Mr. Frothingham in his speech accepting the post noted with pride the large number of secretaries of the navy that New England has furnished. He then introduced in turn, Vice-President Fitzgerald, Hon. J. Mitchel Galvin, Dr. DeWitt G. Wilcox, Mr. Charles K. Cummings, Mr. Frederick S. Morrison, Rev. Ernest S. Meredith, and Dr. Francis M. Donoghue.

In introducing the speaker of the evening, Mr. Frothingham said: "Fellow Members of the City Club. We have had very many distinguished speakers here and many most interesting evenings, but I am sure none will surpass the pleasure we are going to have this evening; because we are going to listen to the discussion of a topic which is such a live one to-day, with the dreadful conflict and devastation across the seas. There we find not only the surface of the water used by the navy, but the air above the water and the water underneath the surface.

"We are fortunate to have near by in Massachusetts so distinguished a man whom we can call on as an expert on naval matters, a man who has served not only his city and his State, but also has served the United States with distinction abroad, both in Italy and in Russia, and has served in two Cabinet offices and in two Cabinets."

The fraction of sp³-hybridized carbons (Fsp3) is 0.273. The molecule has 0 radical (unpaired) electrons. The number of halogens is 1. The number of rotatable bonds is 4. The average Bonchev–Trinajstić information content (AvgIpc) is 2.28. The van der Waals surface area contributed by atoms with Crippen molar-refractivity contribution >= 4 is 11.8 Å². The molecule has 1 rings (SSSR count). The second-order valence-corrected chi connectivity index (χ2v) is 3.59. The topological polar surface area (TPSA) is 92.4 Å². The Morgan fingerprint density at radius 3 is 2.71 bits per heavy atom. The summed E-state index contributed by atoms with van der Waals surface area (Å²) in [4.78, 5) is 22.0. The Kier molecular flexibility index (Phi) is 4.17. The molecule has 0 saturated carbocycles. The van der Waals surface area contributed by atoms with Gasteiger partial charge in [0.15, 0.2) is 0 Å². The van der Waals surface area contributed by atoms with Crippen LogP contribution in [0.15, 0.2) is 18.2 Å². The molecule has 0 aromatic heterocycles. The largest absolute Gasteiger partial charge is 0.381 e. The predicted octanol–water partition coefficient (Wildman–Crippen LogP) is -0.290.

Address of Hon. George von L. Meyer

"Mr. Chairman and Gentlemen of the City Club, let me first of all congratulate you upon the wonderful growth and success of this Club. It was organized while I was away. Otherwise I hope I should have had the privilege of being one of your members. At the same time I want to express my appreciation at being invited to address you and to

assure you that you have got a Secretary whom no one can refuse. (Loud applause.)

"Before going into the subject formally, I want to talk to you informally as to what led up to my becoming Secretary of the Navy. While I was Ambassador at Italy I received word from a source that was authentic that within a comparatively short period I would be called to enter the Cabinet of President Roosevelt, and that it would be probably the portfolio of the Secretary of the Navy. I immediately took that opportunity, as I was abroad, to gather all the information that I could as to navies on the Continent. In Italy I was able to learn considerable about torpedoes, because they were making that a specialty. They were also studying in a scientific manner the revolutions of the screw, and the Governor told me one day that they had had a rather peculiar experience with one of their ships. It had been guaranteed a speed of sixteen knots an hour, but had never made more than twelve; and one day, as they entered the harbor, they struck a reef or rock and one blade was knocked off. The occasion was such that they could not mend the blade, but they went out to sea to follow some service, and to their surprise the ship made sixteen knots an hour for the first time.